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This movie is really more or less a series of episodes and a chance to bask in Webb’s fantastic performance and the rapid-fire one-liners. I don’t think of myself as enjoying watching people browbeat each other but I was smiling the entire time.  Totally enjoyable and recommended.

Montage of fun, fun clips

The One That Got Away (1957)

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Directed by Roy Ward Baker
Written by Howard Clews from a book by Kendal Burt and James Leasor
1957/UK
The Rank Organization/Julian Wintle Productions
First viewing/Netflix rental

Franz von Werra: Hello, RAF intelligence? Hello, RAF. I’m looking for the microphone hidden near the window of my room. This is Oberluetnant Von Werra calling the RAF, are you recieving me? Werra calling and testing.

This is an different POW escape/action film in that it is a Nazi that does the escaping.

It is 1940.  Lt. Franz von Werra (Hardy Krüger)  is shot down over Britain.  During his interrogation, we learn that he is cocky to the extreme and a proficient liar.  These qualities serve him well as a POW.  He bets his interrogator that he will escape from camp within 6 months.  We follow a couple of audacious aborted escape attempts.

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Finally, the British transfer him to a camp in Canada.  But nothing can stop von Werra and the last act is devoted to his flight over a snowy landscape.

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This is based on the true story of the only POW to successfully escape a British camp and return to Germany.  It is a fairly standard POW escape film despite its twist.  I thought it was refreshing that the filmmakers owned up to all the mistakes the British made in the case.  I had not seen Krüger in anything before and thought he was very good.  All in all I liked this movie.

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Wild Is the Wind (1957)

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Directed by George Cukor
Written by Arnold Schulman from a novel by Vittorio Nino Novarese
1957/USA
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First viewing/Amazon Prime

I don’t weep or anything, but there’s always some part of me left bloody on the scene I’ve just directed. — George Cukor

Anthony Quinn fails at taming a force of nature – Anna Magnani.

Gino (Quinn) is a prosperous Reno sheep rancher.  He brought a little Basque boy over from Spain in hopes that he would be a natural shepherd and he was right.  He raised the boy as his son and Bene (Anthony Franciosa) is now his foreman.  He has a daughter, Angela, who studies in Boston.  His dearest wish is that Bene and Angie will marry.

Gino’s wife, Rosana, died when Angie was a baby.  Now that his business is booming, he has decided he needs a wife.  He goes to Italy and brings back Rosana’s sister Gioia (Magnani).  She resembles the placid, submissive Rosana in looks but not in temperament.  Gioia speaks no English and the uproar of her welcome by Gino’s extended family is overwhelming.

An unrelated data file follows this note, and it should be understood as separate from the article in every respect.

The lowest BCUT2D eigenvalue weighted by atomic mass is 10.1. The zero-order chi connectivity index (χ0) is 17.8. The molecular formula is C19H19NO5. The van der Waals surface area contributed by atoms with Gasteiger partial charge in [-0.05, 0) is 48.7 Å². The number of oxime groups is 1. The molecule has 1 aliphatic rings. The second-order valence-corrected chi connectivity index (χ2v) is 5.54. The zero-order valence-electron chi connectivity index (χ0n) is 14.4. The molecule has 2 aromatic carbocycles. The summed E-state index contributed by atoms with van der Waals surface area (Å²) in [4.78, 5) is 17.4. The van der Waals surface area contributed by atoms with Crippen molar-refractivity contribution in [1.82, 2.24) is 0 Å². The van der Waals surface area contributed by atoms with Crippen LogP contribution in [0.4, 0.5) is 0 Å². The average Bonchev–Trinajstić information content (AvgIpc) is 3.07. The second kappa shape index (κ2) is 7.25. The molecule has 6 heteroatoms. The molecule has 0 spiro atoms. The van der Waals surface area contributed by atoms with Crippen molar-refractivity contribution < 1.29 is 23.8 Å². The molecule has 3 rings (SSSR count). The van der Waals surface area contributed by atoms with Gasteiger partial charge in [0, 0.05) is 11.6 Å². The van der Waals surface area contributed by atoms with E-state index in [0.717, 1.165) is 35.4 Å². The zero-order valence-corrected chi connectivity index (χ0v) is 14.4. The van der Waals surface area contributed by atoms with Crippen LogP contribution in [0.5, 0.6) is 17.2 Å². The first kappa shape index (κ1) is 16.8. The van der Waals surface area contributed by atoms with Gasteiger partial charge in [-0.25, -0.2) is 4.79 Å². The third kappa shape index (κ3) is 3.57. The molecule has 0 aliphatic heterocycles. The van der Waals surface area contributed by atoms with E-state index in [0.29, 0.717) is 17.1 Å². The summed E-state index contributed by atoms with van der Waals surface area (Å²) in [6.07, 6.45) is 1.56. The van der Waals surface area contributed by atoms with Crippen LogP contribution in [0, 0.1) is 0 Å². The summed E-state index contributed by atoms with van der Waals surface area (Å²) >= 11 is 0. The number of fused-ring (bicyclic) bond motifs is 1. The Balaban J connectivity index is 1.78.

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Gino’s idea had been to give Gioia all the things he could not afford to give to Rosana. The problem is these are not the things Gioia really wants.  The biggest problem, however, is that Gino constantly compares Gioia to her sister and the active, passionate Gioia fails to measure up.  He even calls Gioia Rosana constantly.  Gioia is finally driven to the breaking point and into the arms of Bene.  With Joseph Calleia as Gino’s elder brother.

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The plot of the film has a lot in common with They Knew What They Wanted/The Most Happy Fella and I was kind of surprised to find the source material is different.  The acting in this is fabulous as we should expect from the two leads.  Anthony Franciosa was nominated for Best Actor for his performance in A Hatful of Rain in 1957 but he is at least as good here.  There are some magnificent scenes featuring horses and sheep.  I had a tear in my eye at the end.  Recommended.

Wild is the Wind received Academy Award nominations for Best Actor (Quinn); Best Actress (Magnani) and Best Music, Original Song (“Wild Is the Wind”).

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The Tall T (1957)

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Directed by Budd Boetticher
Written by Burt Kennedy based on a story by Elmore Leonard
1957/USA
Columbia Pictures Corporation/Brown-ScottProductions/Producers-Actors Productions
First viewing/Netflix rental

Usher: Sometimes you don’t have a choice.

Pat Brennan: Don’t you?

These Boetticher Westerns are all new to me and I’m really liking them.

Pat Brennan (Randolph Scott) worked for years as the best ranch foreman in town.  Now he has bought a place of his own.  He rides into town to buy a seed bull from his former boss.  The boss says he can have the animal for free if he can ride it – he will forfeit his horse if he can’t.  Pat is thrown and loses his horse.  He starts walking the 20 miles back home and is picked up by his friend who is driving a stagecoach specially chartered by newlyweds for their honeymoon.  The groom Willard Mims, an obnoxious social climber, objects but his heiress wife Doretta (Maureen O’Sullivan) makes him relent.

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The party arrives at a cattle station where they are met by suave outlaw Usher (Richard Boone) and his hired guns.  The thugs are both mean trigger-happy lunkheads.  While Doretta is inside fixing a meal for the gang, Willard panics and tells Usher that Doretta’s father will pay a large ransom for her.  He sends Willard off with one of the men to deliver a ransom demand and holds Pat and Doretta hostage.